Domestic Violence Survivors and Satisfaction With the Criminal Justice System Response to Their Cases: What They want, What They Expect, and What They Actually Get

Megan S. Stroshine, University of Nebraska at Omaha
Ruth E. Fleury, University of Delaware
Heather C. Melton, University of Utah
Amy Leisenring, University of Colorado - Boulder
Cris M. Sullivan, Michigan State University
Joanne Belknap, University of Colorado - Boulder

ABSTRACT
In the last two decades, most police jurisdictions across the United States have implemented mandatory or pro-arrest policies, and prosecutors in several areas have adopted mandatory ("no-drop") policies regarding the prosecution of these cases. These policies have been shaped by several competing although not mutually exclusive assumptions: for example, (1) that victims want a more penal approach to domestic violence and/or (2) that a more punitive approach to domestic violence will result in greater survivor satisfaction. Despite the significance of these assumptions, we still have little information regarding their accuracy. This is a critical gap in knowlege; without an exploration of it, effective policies and interventions cannot be developed. The current study fills this gap in knowledge by providing important information on what domestic violence survivors want and expect out of the criminal justice system, what response(s) they believe will help them end the violence in their lives, and how these factors ultimately influence their satisfaction with the way the system handles their cases.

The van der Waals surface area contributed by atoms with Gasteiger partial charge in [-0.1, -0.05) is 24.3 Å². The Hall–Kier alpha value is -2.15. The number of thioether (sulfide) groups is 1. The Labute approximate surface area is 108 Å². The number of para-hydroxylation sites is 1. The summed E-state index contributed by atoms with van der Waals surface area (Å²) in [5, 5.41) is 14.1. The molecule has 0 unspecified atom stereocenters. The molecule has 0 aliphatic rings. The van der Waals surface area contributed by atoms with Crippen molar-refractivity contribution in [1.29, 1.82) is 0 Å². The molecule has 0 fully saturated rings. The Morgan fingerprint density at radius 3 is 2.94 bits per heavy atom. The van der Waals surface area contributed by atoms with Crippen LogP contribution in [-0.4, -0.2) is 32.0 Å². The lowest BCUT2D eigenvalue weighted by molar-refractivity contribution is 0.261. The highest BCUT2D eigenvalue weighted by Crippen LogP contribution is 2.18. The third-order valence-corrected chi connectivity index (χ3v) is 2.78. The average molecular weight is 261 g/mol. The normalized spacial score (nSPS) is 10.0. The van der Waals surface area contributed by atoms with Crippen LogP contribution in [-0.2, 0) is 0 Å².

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Updated 05/20/2006